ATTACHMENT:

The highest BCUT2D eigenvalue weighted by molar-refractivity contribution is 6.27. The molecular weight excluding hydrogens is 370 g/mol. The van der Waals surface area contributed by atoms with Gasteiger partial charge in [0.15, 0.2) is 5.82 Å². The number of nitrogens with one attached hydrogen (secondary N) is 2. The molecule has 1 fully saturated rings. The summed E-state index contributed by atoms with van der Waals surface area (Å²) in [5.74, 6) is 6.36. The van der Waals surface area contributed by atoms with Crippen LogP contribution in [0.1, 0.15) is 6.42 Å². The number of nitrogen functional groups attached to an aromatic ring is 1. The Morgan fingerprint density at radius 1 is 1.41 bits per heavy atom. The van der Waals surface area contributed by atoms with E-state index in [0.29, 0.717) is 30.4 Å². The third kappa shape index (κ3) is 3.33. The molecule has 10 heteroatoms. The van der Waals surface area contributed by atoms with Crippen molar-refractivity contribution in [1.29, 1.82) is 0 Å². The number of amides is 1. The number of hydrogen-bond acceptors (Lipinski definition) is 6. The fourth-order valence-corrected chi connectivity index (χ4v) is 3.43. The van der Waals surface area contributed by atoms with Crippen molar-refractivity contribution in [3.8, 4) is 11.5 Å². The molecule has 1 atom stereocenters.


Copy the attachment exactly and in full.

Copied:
The highest BCUT2D eigenvalue weighted by molar-refractivity contribution is 6.27. The molecular weight excluding hydrogens is 370 g/mol. The van der Waals surface area contributed by atoms with Gasteiger partial charge in [0.15, 0.2) is 5.82 Å². The number of nitrogens with one attached hydrogen (secondary N) is 2. The molecule has 1 fully saturated rings. The summed E-state index contributed by atoms with van der Waals surface area (Å²) in [5.74, 6) is 6.36. The van der Waals surface area contributed by atoms with Crippen LogP contribution in [0.1, 0.15) is 6.42 Å². The number of nitrogen functional groups attached to an aromatic ring is 1. The Morgan fingerprint density at radius 1 is 1.41 bits per heavy atom. The van der Waals surface area contributed by atoms with E-state index in [0.29, 0.717) is 30.4 Å². The third kappa shape index (κ3) is 3.33. The molecule has 10 heteroatoms. The van der Waals surface area contributed by atoms with Crippen molar-refractivity contribution in [1.29, 1.82) is 0 Å². The number of amides is 1. The number of hydrogen-bond acceptors (Lipinski definition) is 6. The fourth-order valence-corrected chi connectivity index (χ4v) is 3.43. The van der Waals surface area contributed by atoms with Crippen molar-refractivity contribution in [3.8, 4) is 11.5 Å². The molecule has 1 atom stereocenters.